Schools and Money
By way of a general observation, it occurred to me earlier this week that the extra opportunities and services for which so many Rhode Island parents pay the private school premium were offered as part of my New Jersey public school education back in the ’80s. In terms of current, local events, I don’t think it matters much whether the difference was one of location or of era. There’s something structural here in Rhode Island and now in the late ’00s that is depriving families of their educational due.
That’s why I’m holding out hope that State Representative John Loughlin (R., Little Compton, Tiverton, Portsmouth) would make the right decisions as a legislator despite his letter in this week’s Sakonnet Times:
But even as our teachers do their work extremely well, we are challenged as a town to meet the increasing costs of our educational system. Our school committee is working to remain within the state imposed cap on expenditures while struggling to implement a host of unfunded programs demanded by the General Assembly.
Clearly, our state is not doing enough to fund education at the local level. We still have no state funding formula and last year additional funds proposed for local schools was removed by the General Assembly leadership.
Even in this difficult budget year, we could find more funding for our schools. For example, the General Assembly itself has 300 full-time employees and costs every resident of this state $31 dollars per person for a total of $31 million. Why does a part-time General Assembly need this extravagant budget? In part to pay for a self-serving television series on capitol TV which is off limits to opposing viewpoints, and to pay for a 2008 top-of-the-line SUV for House and Senate leadership. This is wrong and needs to stop. How can the House and Senate leadership impose spending caps for municipalities while at the same time expanding their staff and increasing their own budget? …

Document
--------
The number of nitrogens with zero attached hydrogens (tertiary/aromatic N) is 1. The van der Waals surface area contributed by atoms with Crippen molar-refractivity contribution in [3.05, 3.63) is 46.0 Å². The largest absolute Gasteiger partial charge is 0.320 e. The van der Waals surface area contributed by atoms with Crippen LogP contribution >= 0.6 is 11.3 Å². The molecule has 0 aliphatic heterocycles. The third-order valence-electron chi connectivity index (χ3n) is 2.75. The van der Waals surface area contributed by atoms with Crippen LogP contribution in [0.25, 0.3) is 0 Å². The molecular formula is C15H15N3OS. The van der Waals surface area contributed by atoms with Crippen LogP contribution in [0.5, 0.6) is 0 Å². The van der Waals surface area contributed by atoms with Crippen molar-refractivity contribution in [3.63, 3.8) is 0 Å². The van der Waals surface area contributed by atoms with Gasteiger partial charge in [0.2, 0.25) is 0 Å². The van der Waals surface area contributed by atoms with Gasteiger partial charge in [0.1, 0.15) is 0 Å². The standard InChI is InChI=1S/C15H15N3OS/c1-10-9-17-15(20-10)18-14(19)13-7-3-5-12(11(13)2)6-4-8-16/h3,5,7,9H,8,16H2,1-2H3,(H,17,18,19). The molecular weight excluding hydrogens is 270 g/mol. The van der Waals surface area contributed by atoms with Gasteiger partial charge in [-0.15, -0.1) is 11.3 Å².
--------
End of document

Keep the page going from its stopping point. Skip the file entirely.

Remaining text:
These are just a few examples of wasteful spending at the state level that results in reduced funding for cities and towns.
It is time for the state to step up to the plate and fund education properly. We need to stop pitting teachers against parents and our school committees against the unions because in the end it is our children who suffer. I am committed to continuing my work in the House to make sure our state lives up to its financial responsibility and starts funding schools properly.
As a reasonably close citizen observer of teacher contract negotiations in Tiverton, I have little doubt that the bulk of additional funds provided by the state would have gone to placate the work-to-ruling union. Not to expanded extracurricular and elective opportunities. Not to music, not to gifted-talented. The union is fighting for blood from a stone; it is willing to see
33 a potentially significant number of its members lose their jobs so that the 54% who are at step 10 (as I recall) can receive significant raises during tight budgetary times. What chance, then, that they would share additional gravy?
Moreover, ending all of the state-level practices that Loughlin cites would be nowhere near sufficient to make up for the General Assembly’s current (and growing) structural deficit, so its reclamation must benefit that effort first. Shuffling around our public dollars, or digging for more, is not the answer; changing the way we do things is.